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What should I know about propantheline before taking it?

Propantheline treats stomach ulcers by reducing muscle spasms in your stomach, intestines, and bladder. This helps to lower your body's production of stomach acid. You should not take propantheline if you have
glaucoma, an irritated esophagus or bladder, bowel inflammation or other problems, muscle problems, or heart problems.

Other medical conditions may complicate the use of propantheline. These include a fast or irregular heartbeat, high blood pressure, hiatal hernia, and urination problems. Before taking propantheline, you should also tell your doctor if you have kidney, liver, lung, or nervous system problems, or if you have thyroid disease.

Propantheline can cause dizziness, drowsiness, and blurred vision, and can make your eyes more sensitive to light. Alcohol, heat, and exercise can make these side effects worse. You should not drive or do dangerous tasks until you know how propantheline affects you. Use caution during hot weather and while exercising to avoid overheating, and drink plenty of fluids.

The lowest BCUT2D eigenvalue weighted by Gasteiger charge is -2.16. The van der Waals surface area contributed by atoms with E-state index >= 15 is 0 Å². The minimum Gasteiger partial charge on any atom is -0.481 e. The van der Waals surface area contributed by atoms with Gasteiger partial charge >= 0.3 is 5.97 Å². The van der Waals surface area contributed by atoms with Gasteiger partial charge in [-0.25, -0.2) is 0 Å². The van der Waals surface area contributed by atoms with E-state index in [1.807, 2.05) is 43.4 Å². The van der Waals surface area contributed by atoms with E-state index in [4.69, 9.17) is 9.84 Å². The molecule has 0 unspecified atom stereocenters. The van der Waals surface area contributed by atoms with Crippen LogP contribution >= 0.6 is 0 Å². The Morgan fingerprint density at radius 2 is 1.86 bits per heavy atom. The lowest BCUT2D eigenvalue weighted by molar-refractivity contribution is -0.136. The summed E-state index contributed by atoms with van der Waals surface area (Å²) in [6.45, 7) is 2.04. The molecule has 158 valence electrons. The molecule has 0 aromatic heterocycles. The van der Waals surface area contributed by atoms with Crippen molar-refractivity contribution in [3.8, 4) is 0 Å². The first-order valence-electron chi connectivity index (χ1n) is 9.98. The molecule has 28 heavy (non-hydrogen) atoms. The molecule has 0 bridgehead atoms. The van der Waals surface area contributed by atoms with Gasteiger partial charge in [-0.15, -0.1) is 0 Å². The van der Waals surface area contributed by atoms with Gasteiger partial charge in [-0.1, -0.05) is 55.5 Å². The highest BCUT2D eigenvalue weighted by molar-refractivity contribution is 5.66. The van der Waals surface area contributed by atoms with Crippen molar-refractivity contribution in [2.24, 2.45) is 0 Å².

Propantheline can interact with certain medications, including antiarrhythmics, other anticholinergics, belladonna alkaloids, corticosteroids, narcotics, phenothiazines, and tricyclic antidepressants. Tell your doctor about any medication you take, including over-the-counter drugs, vitamins, and herbal remedies, before beginning to take propantheline. Propantheline may be harmful to an unborn child, although the benefits to pregnant women may outweigh the risks. If you are pregnant or breastfeeding, discuss the risks and benefits of using propantheline with your doctor.

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Important: This content reflects information from various individuals and organizations and may offer alternative or opposing points of view. It should not be used for medical advice, diagnosis or treatment. As always, you should consult with your healthcare provider about your specific health needs.